Dog Scooting – Understanding Its Causes and Finding Solutions

dog scooting

While it can be alarming, dog scooting does not always mean something serious. 

Scooting can occur for various reasons, but as a dog owner, you must know these causes so you can work towards finding a solution.

This guide explains all of the possible causes of dog scooting and ways to treat it.

dog scooting treatment

What is Dog Scooting? What are The Causes of Dog Scooting?

dog scooting on bottom

Dog scooting is a peculiar behaviour where dogs drag their bottoms on the ground. It indicates discomfort, pain, or itchiness in the dog’s anal region.

Here are some likely causes behind dog scooting.

Anal Gland Impaction

This is one of the most common causes of dog scooting.

Dogs have anal glands, or sacs, situated on either side of the anus. These glands get filled with faeces and water, but they usually empty out naturally when the dog has a healthy bowel movement. 

In dogs with chronic diarrhoea or constipation, the anal glands do not empty out. This results in them getting impacted or blocked with faeces and water. Over time, they become hard and press on the dog’s anus, causing discomfort and pain.

Scooting helps the dog relieve that pain and pressure to some extent.

Infection of the Anal Sacs

dog scooting on bottom

The dog’s anal sacs can also get infected or inflamed due to bacteria. This can result in redness, pain, itchiness, and burning, which the dog tries to relieve by scooting or dragging its bottom on the floor.

Abscess in Anal Gland

An abscess in the anal glands can also result in dog scooting. This is a painful infection that causes a pus-filled blister in the anal sac region. Abscesses can also burst if not treated, resulting in foul odour and pain for the dog.


Both internal and external parasites can sometimes result in dog scooting. Internal parasites include roundworms, pinworms, hookworms, and tapeworms. These can irritate the anal area when they exit the dog’s body through the faeces.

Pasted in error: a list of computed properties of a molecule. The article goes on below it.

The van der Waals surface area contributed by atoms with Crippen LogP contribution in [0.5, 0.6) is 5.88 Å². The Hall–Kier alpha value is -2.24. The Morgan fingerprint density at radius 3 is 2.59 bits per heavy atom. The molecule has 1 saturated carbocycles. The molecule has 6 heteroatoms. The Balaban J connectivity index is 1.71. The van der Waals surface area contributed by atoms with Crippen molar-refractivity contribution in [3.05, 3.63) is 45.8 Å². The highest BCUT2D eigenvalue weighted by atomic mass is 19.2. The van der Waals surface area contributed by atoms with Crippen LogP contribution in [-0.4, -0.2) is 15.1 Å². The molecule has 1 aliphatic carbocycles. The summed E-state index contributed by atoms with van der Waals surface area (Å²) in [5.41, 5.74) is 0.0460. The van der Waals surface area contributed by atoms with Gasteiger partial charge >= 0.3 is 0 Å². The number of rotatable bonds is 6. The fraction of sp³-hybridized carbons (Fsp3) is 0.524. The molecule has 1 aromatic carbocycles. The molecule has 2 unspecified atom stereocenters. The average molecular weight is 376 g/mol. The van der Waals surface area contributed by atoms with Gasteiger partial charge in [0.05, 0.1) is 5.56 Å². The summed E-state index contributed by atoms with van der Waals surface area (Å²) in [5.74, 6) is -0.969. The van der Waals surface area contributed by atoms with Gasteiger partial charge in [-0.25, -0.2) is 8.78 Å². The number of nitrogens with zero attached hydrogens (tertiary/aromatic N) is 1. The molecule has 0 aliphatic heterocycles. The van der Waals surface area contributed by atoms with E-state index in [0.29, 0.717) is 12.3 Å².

External parasites like ticks and fleas can bite the dog under its tail. This can result in a rash, blisters, or flea allergy dermatitis. To relieve the itchiness and burning, the dog might scoot or brush its bottom on the rug or carpet.


Skin allergies can also trigger scooting behaviour in dogs. Allergies cause itchiness and rashes in the perineal area, which your dog might try to relieve by dragging its bottom on the floor.

Tumours or Cysts

Anal tumours, or cysts, are abnormal growths in the anal area. They can be extremely painful, and to relieve the discomfort, your dog might drag its bottom on the ground.

Home Remedies and Solutions to Prevent Dog Scooting

dog scooting bum

If your dog is scooting, it is important to first address the underlying cause. This can help you relieve your dog’s discomfort and provide relief.

 Here are some home remedies to prevent dog scooting:

Express Its Anal Glands

If your dog’s anal glands are not expressed naturally due to chronic diarrhoea or constipation, then you might have to manually express them.

Manual expression includes inserting your finger inside your dog’s anus on each side and pressing gently to release the trapped fluid. 

You can express your dog’s anal glands yourself or have your vet do it for you.

Deworm your Dog

dog scooting behaviour

If your pet has an itchy bum due to internal parasites like pinworms and roundworms, deworm it regularly to get rid of them. Your vet will recommend the right dosage and schedule for deworming based on your dog’s age and weight.

A product like Milbemax wormer will treat your dog or puppy for a range of intestinal worms including tapeworms. Not all worming products will kill tapeworms, therefore it’s important to read the packaging to ensure you’re using a brand spectrum wormer.

Once the worms are eliminated, the anal itch will also go away.

Prevent External Parasites

Use ongoing tick and flea prevention to keep your dog free from external parasites. This can prevent flea allergy dermatitis, which could result in scooting.

Use Anal Cream or Compresses

Soothing aloe vera gel, calendula cream, Epsom salts, or mild hydrocortisone cream can help eliminate itchy bums in dogs.